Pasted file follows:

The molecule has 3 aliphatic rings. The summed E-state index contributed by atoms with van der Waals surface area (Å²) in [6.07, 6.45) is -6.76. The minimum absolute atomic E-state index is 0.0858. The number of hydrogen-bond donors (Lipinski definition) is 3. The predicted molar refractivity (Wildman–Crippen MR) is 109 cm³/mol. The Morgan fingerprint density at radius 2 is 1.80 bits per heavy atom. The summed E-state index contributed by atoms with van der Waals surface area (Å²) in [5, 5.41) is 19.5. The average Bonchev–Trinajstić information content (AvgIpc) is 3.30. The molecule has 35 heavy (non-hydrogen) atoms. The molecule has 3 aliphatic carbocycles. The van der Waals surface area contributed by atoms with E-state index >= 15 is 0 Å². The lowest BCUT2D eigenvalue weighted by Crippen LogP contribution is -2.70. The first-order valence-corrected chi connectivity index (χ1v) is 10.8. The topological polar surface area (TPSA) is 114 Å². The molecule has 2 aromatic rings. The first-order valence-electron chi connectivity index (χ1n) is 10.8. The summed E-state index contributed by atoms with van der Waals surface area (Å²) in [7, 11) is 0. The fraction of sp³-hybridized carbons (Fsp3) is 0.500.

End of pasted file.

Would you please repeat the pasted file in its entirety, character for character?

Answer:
The molecule has 3 aliphatic rings. The summed E-state index contributed by atoms with van der Waals surface area (Å²) in [6.07, 6.45) is -6.76. The minimum absolute atomic E-state index is 0.0858. The number of hydrogen-bond donors (Lipinski definition) is 3. The predicted molar refractivity (Wildman–Crippen MR) is 109 cm³/mol. The Morgan fingerprint density at radius 2 is 1.80 bits per heavy atom. The summed E-state index contributed by atoms with van der Waals surface area (Å²) in [5, 5.41) is 19.5. The average Bonchev–Trinajstić information content (AvgIpc) is 3.30. The molecule has 35 heavy (non-hydrogen) atoms. The molecule has 3 aliphatic carbocycles. The van der Waals surface area contributed by atoms with E-state index >= 15 is 0 Å². The lowest BCUT2D eigenvalue weighted by Crippen LogP contribution is -2.70. The first-order valence-corrected chi connectivity index (χ1v) is 10.8. The topological polar surface area (TPSA) is 114 Å². The molecule has 2 aromatic rings. The first-order valence-electron chi connectivity index (χ1n) is 10.8. The summed E-state index contributed by atoms with van der Waals surface area (Å²) in [7, 11) is 0. The fraction of sp³-hybridized carbons (Fsp3) is 0.500.